var name="John" was what I saw when reading on website development with JS, whereas

"var name:String = "John" is what I'd use while scripting with JS and Unity.


I also was under the impression that JS wasn't actually used to develop games with any engines other than Unity, though it is used with website development.

Of course, it's more than likely that I'm wrong :P
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Technically, the "JavaScript" used with Unity is a custom dialect, and isn't quite the same "JavaScript" as used in a browser. Some people actually outright call it "UnityScript" in recognition of this. In fact, I think the MonoDevelop extension for Unity3D does this, too.

The following link may be of interest: [url="http://www.unifycommunity.com/wiki/index.php?title=Head_First_into_Unity_with_UnityScript"]http://www.unifycommunity.com/wiki/index.php?title=Head_First_into_Unity_with_UnityScript[/url]
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JavaScript is an implementation of the ECMAScript specs.
Unity's JavaScript is another implementation, except it doesn't really conform to the specs (same story with Flash's ActionScript).
That being said, JavaScript usage is all over the place, also in the game department, mostly since HTML5 and friends started getting implemented.
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Technically, to build a game and engine from scratch, you have to start by inventing the universe.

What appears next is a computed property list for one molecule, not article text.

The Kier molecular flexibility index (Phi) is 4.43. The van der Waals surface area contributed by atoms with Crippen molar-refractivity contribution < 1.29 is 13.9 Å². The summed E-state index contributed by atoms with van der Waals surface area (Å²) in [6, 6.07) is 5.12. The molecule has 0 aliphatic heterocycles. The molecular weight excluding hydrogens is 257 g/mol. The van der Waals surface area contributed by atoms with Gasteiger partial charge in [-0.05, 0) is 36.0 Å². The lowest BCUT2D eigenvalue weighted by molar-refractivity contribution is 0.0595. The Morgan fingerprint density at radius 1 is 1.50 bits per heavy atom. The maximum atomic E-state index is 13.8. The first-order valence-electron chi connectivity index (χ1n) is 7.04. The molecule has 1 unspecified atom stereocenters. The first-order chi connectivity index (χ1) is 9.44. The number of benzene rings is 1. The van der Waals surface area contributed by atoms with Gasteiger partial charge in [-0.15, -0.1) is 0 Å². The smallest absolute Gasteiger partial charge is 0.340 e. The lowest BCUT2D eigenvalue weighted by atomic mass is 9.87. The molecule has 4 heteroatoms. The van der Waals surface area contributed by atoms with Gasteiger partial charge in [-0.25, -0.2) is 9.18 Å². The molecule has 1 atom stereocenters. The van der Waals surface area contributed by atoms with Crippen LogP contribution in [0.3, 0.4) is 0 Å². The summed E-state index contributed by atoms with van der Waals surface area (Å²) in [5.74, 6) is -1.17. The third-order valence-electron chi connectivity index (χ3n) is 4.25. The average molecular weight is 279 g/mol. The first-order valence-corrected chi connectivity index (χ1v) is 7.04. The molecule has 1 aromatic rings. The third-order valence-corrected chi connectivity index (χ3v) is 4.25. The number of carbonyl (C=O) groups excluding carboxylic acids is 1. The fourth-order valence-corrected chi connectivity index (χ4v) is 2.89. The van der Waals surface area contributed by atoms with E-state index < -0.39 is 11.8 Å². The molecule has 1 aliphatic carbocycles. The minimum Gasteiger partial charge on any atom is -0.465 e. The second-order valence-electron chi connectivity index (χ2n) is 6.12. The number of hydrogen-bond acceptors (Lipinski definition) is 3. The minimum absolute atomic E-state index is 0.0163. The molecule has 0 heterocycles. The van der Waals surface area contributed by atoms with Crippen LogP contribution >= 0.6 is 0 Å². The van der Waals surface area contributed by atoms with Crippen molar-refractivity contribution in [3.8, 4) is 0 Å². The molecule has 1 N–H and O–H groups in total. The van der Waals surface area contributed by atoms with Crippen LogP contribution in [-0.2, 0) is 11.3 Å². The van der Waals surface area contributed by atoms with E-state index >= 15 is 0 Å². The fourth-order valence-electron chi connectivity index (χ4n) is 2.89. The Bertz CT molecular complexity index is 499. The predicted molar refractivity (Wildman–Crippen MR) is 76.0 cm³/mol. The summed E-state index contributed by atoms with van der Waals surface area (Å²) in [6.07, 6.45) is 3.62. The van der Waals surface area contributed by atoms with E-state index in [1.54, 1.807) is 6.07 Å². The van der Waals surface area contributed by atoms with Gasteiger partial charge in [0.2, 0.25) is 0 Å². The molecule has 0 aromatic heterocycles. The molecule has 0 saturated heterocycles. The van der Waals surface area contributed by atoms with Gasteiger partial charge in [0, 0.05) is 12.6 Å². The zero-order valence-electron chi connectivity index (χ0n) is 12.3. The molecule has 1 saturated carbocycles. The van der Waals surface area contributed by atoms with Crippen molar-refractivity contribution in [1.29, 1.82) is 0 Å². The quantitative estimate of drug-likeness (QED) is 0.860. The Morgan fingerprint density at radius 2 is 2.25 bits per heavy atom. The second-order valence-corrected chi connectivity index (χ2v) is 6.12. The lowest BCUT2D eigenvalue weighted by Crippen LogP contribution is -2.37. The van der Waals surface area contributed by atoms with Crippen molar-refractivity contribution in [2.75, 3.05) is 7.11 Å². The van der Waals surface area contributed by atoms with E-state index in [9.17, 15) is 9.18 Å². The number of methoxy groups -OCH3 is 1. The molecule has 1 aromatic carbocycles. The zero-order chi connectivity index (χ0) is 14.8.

Unity is great- it gives you a top down approach rather than bottom up. It lets you make a game at the start, and work your way towards the arcane knowledge. You may never have to know how to program your own graphics pipeline, but understanding it will inform what you do and make you a better developer in the long run. In the meantime, you can work on the OTHER side of game development- the arcane process of building high-level gameplay from building blocks. I like to think of it as super-advanced lego, that unlike lego bricks, could actually feasibly used to build real "house" in the future.
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      Any feedback is welcome here. Thank you.
       
      If you don't want to play, I would love to share with you our teaser : 
       
       
       
    • By Scouting Ninja
      So I am working on a mobile game.
      It uses slides for a story, the slides are very large. Each slide is almost 2048*2048; the max texture loading size I am using for the game.
       
      My problem is that Unity keeps each slide in the memory after it's loaded, even when it will show only once per game. This leads to the game crashing on older mobiles.
      My idea was to destroy each object after it was shown using a coroutine, so it deletes the past slide and loads the next slide. This worked because instead of crashing on 23 slides it crashed on 48 slides.
      After some profiling I realized that destroy() isn't clearing all the memory that a slide used.
       
      What I want to do now is assign a limited amount of memory as a slide slot. Then I need some way to unload the slide from the slot, freeing the slot for the next slide; without Unity storing the slides in the memory.
      Any ideas on how I would do this? 
    • By LoverSoul
      Hello everyone.
      I had a problem with transferring my character from the creation editor to the game engine. I created the character in Adobe Fuse, then imported it to Mixamo to put rig and animation.
      However, the appearance of my character has deteriorated significantly, and after importing into Unity, the character even began to look like a meme from the Assassin's Creed. Can you please tell me how I can fix all this so that my character's hair does not look like bits of bacon sticking to her head, and her eyes and mouth have taken their stable position in the skull?
      Thank you for attention.